Festival health and safety checklist
British Summertime is the peak season for all kinds of festivals, from the big music concerts, to country shows and literary festivals, and it’s important to maintain good site safety no matter if your event is big or small.
Here’s our festival health and safety checklist. This is just a guide – remember to always carry out a full risk assessment and take any appropriate precautions before you allow performers or spectators to enter your site.
Capacity is an important consideration. If your event is ticketed, set a sensible limit on the number of tickets you sell.
Show people where to go. Timber mats can create temporary walkways that control the flow of people around your site and help to keep pedestrians moving in a more orderly fashion.
Safety barriers around stages and at the perimeter of the site prevent unauthorised access and keep performers safe from any crowd surges.
Plan for the worst weather conditions and remember that large crowds mean lots of footfall on rain-soaked earth, which can quickly create mud baths.
Timber bog mats can cover the ground quickly to create safe spaces for spectators. Lay them before your festival starts, even if the forecast is clear, to reduce the risk of slips, trips and falls, and to provide extra traction in general.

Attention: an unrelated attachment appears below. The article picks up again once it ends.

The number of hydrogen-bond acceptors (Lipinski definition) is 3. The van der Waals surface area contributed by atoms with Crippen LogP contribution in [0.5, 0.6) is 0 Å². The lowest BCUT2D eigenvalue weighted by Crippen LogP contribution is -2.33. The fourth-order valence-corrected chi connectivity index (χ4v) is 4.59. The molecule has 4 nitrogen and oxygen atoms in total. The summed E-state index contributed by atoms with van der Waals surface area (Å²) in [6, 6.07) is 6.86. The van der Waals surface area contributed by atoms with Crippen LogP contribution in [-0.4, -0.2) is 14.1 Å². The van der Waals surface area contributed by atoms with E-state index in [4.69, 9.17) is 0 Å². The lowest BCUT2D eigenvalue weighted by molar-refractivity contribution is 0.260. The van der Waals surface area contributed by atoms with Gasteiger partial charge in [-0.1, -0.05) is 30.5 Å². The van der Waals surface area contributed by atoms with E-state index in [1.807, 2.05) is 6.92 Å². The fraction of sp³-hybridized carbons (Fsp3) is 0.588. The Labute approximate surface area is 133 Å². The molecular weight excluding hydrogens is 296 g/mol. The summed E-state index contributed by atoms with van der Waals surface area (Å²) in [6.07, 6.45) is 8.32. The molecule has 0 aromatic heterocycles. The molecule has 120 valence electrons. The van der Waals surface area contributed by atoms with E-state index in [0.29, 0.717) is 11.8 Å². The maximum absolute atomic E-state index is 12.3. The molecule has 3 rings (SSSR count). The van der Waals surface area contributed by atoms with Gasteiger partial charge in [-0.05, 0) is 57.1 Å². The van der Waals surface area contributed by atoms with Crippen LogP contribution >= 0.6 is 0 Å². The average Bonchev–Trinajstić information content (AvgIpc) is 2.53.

Falls from height
Falls from height remain one of the main causes of injury and death in workplaces and on festival sites, especially during the construction phase and during stage rigging.
Check wind speed forecasts and monitor wind speeds during active work, and stabilise any large machinery using outrigger pads.
Gas, electricity and water
If you have food stalls with gas supplies, make sure you properly risk assess their use of gas cylinders and their storage of LPG.
Be careful about electricity, especially in poor weather. Electricity supplies should be well isolated from any spectators, and accessible only to qualified electricians.
Clean water for washing and drinking is essential, especially if your festival is due to last several days. If it’s not from the mains supply, be sure to take samples and test for impurities.
Transport and access
Finally, remember to provide good access routes from the perimeter of your site to your parking area, and for anyone arriving on foot via public transport or private hire taxi.
Temporary access roads built using timber mats show people where to go on arrival, and crucially can ensure safe driving conditions when leaving a muddy site at the end of the festival.